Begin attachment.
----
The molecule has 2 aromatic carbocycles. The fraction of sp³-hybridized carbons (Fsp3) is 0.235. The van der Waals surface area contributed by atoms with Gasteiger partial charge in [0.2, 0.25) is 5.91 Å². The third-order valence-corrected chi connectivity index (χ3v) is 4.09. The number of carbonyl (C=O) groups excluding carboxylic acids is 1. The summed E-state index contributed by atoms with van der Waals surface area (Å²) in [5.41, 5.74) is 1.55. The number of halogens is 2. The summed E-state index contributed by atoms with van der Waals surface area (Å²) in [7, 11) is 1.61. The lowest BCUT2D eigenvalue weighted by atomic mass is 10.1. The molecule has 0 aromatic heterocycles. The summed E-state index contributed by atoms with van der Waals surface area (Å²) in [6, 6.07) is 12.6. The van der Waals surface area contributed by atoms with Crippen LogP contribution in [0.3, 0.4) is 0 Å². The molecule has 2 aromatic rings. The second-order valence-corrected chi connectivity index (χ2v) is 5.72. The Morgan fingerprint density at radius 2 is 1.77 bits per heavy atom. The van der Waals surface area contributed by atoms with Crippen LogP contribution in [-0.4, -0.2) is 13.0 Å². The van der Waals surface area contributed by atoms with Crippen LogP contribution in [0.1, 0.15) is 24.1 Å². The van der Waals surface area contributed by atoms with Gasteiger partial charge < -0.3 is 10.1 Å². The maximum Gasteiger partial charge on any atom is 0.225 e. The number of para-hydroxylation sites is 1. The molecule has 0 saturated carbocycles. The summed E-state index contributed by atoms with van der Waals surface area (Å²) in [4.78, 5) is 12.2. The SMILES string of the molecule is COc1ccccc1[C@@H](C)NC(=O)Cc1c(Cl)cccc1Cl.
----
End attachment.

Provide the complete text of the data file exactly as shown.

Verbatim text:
The molecule has 2 aromatic carbocycles. The fraction of sp³-hybridized carbons (Fsp3) is 0.235. The van der Waals surface area contributed by atoms with Gasteiger partial charge in [0.2, 0.25) is 5.91 Å². The third-order valence-corrected chi connectivity index (χ3v) is 4.09. The number of carbonyl (C=O) groups excluding carboxylic acids is 1. The summed E-state index contributed by atoms with van der Waals surface area (Å²) in [5.41, 5.74) is 1.55. The number of halogens is 2. The summed E-state index contributed by atoms with van der Waals surface area (Å²) in [7, 11) is 1.61. The lowest BCUT2D eigenvalue weighted by atomic mass is 10.1. The molecule has 0 aromatic heterocycles. The summed E-state index contributed by atoms with van der Waals surface area (Å²) in [6, 6.07) is 12.6. The van der Waals surface area contributed by atoms with Crippen LogP contribution in [0.3, 0.4) is 0 Å². The molecule has 2 aromatic rings. The second-order valence-corrected chi connectivity index (χ2v) is 5.72. The Morgan fingerprint density at radius 2 is 1.77 bits per heavy atom. The van der Waals surface area contributed by atoms with Crippen LogP contribution in [-0.4, -0.2) is 13.0 Å². The van der Waals surface area contributed by atoms with Crippen LogP contribution in [0.1, 0.15) is 24.1 Å². The van der Waals surface area contributed by atoms with Gasteiger partial charge < -0.3 is 10.1 Å². The maximum Gasteiger partial charge on any atom is 0.225 e. The number of para-hydroxylation sites is 1. The molecule has 0 saturated carbocycles. The summed E-state index contributed by atoms with van der Waals surface area (Å²) in [4.78, 5) is 12.2. The SMILES string of the molecule is COc1ccccc1[C@@H](C)NC(=O)Cc1c(Cl)cccc1Cl.